If we expect the best professional Military in Nigeria, then we must necessarily understand that stability of its leadership is very crucial to repositioning our Armed Forces. It mocks wisdom to crusade for the sack of SSCs because there is a surge in instigated armed criminalities. Nigeria is going through uneasy times, no doubt, but the panacea cannot and would never be sacking or changing the Heads of Security.
The world is replete with the finest examples of how a stabilized Military leadership nurture reforms to a level of deep entrenchment and excellence. And by this consistency, the Military is formidably honed to surmount seemingly intractable security challenges. The instance of America’s war veteran and diplomat, Gen. Collin Power comes handy for illustration. The Powell Doctrine was instituted during America’s most turbulent times with wars.
Powell’s headship of various top military commands saw him prosecuting 28 crises including the Persian Gulf War. In the crises era, he served variously as National Security Adviser; Chairman, Joint Chiefs of Staff and Commander US Army Forces. It is certain that America never had its upsets in the wars it fought; but it did not warrant the calls for Powell’s sack or claims that he was ineffective. He eventually won the wars for America.
So, the retention of SSCs by the President in war times is the best practice anywhere and a jurisdiction backed by antecedents in other climes. So, I do not subscribe to the obnoxious view that Mr. President has done something untoward or insecurity has resurged in Nigeria because the SSCs have overstayed in office. From whatever prism and nuance of consideration, the President or Commander- In- Chief looks at loyalty and usefulness of his SSCs to the country. This prerogative should not be violated by anybody.
Equally important is the need to realize that proper reforms can never be fully implemented in any organization within a span of four years as some have argued. Nigeria renders itself to this example in several agencies. To date and after four years, President Buhari is still fine-tuning the IPPIS in the federal service.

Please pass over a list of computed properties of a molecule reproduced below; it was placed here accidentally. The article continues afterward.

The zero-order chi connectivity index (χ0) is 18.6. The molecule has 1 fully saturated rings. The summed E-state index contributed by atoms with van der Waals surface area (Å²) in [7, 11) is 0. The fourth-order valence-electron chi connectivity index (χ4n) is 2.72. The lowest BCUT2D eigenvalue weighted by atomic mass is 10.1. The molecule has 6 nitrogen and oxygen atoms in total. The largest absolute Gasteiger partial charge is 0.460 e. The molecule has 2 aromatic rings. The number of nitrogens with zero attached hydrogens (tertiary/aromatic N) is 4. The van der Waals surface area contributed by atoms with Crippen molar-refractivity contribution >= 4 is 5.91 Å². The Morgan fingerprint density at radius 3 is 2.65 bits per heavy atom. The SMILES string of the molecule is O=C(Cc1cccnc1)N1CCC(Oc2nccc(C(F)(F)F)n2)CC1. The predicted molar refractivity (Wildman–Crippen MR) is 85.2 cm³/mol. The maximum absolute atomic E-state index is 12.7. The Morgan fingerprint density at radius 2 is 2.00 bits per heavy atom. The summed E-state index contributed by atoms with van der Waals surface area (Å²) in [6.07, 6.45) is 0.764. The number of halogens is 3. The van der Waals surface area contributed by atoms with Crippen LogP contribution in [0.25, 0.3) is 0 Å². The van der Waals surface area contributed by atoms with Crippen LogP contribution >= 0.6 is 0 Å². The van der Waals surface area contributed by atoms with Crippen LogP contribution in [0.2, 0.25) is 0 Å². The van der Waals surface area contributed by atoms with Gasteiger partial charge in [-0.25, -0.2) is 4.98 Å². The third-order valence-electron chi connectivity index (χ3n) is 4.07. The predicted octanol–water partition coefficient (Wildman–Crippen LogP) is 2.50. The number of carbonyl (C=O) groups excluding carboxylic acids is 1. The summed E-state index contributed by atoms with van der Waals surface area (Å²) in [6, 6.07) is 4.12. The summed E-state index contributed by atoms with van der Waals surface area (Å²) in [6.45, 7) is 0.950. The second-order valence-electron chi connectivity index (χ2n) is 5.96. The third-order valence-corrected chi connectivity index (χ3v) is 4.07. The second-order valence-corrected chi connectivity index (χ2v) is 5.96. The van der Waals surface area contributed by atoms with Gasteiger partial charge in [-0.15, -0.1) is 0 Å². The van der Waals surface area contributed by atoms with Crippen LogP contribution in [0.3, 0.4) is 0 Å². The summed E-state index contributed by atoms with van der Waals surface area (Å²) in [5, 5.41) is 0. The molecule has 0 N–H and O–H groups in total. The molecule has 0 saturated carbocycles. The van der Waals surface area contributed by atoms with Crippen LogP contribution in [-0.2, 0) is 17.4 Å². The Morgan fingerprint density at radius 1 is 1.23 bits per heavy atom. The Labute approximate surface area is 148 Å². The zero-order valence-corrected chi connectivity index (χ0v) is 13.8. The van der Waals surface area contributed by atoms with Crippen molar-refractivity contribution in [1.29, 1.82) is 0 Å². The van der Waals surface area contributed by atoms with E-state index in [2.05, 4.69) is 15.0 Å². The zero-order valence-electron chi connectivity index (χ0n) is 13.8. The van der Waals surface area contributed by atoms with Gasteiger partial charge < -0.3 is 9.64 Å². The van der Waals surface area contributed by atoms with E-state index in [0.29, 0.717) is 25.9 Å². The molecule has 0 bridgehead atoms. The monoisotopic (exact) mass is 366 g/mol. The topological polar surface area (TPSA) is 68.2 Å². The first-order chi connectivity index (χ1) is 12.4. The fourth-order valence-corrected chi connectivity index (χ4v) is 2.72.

That our Central Bank of Nigeria (CBN) has approximated perfection today; the Computer Based Test of Joint Admissions and Matriculations Board (JAMB) is taking shape and the African Development Bank (AfDB) is spreading its reach and meeting its core mandate is a product of the quality time availed the appointees of Mr. President. The Service Chiefs like every other appointee of Mr. President need time to institutionalize their reforms and for them to take firm roots in the system.
In the Nigerian Army specifically, the COAS and leader of the counter-insurgency operations, Lt. TY Buratai has raised the bar in reformations/innovations in the Army. There are ongoing reforms targeted at full professionalism in the Army, such as Army Female Corps, Human Rights Desk, creation of additional Army Divisions, resuscitation of Nigerian Army Artillery schools, Army Aviation School, the Nigerian Army University, Biu and introduction of numerous unique combat strategies in battling Boko Haram/ISWAP terrorists.
The Army is also experimenting with innovations, as Gen. Buratai has embarked on Army agro-investments, welfare and empowerment schemes for soldiers, post retirement housing schemes, Corporate Social Responsibility (CSR) initiatives for host communities and lots more. These are not a day’s job. He needs more time to consolidate on these reforms /innovations and to finish the job. Therefore, sacking him or others now as wished by some Nigerians implies termination of these laudable projects mid-way.
Security is a vital aspect of our national life. It is as important as the oxygen we breathe. Therefore, it spares no room for trial and error. Truth be told, it is not everything done by the Service Chiefs to curtail the insurgencies has worked. But it is also outright falsehood to claim none has ever worked. The scenario is constantly monitored and improvements made for better performance as field operations intensify.
In life humanity perfects from experience. That’s why there was a time IDPs camp in Rann was mistakenly bombed by an Air Force jet. Lessons were learnt from the detestable incident and in the last four years, the Nigerian Military has not repeated the mistake. It means, the Military helmsmen have improved on the job.
We must discern clearly that what Mr. President has done to fish out these men and women as his SSCs must be exceptional and he deserves our commendation. I have no modicum of doubt that it is one area Nigeria has got it right under the Buhari administration.
*Murphy is a security expert and contributed this piece from Calabar.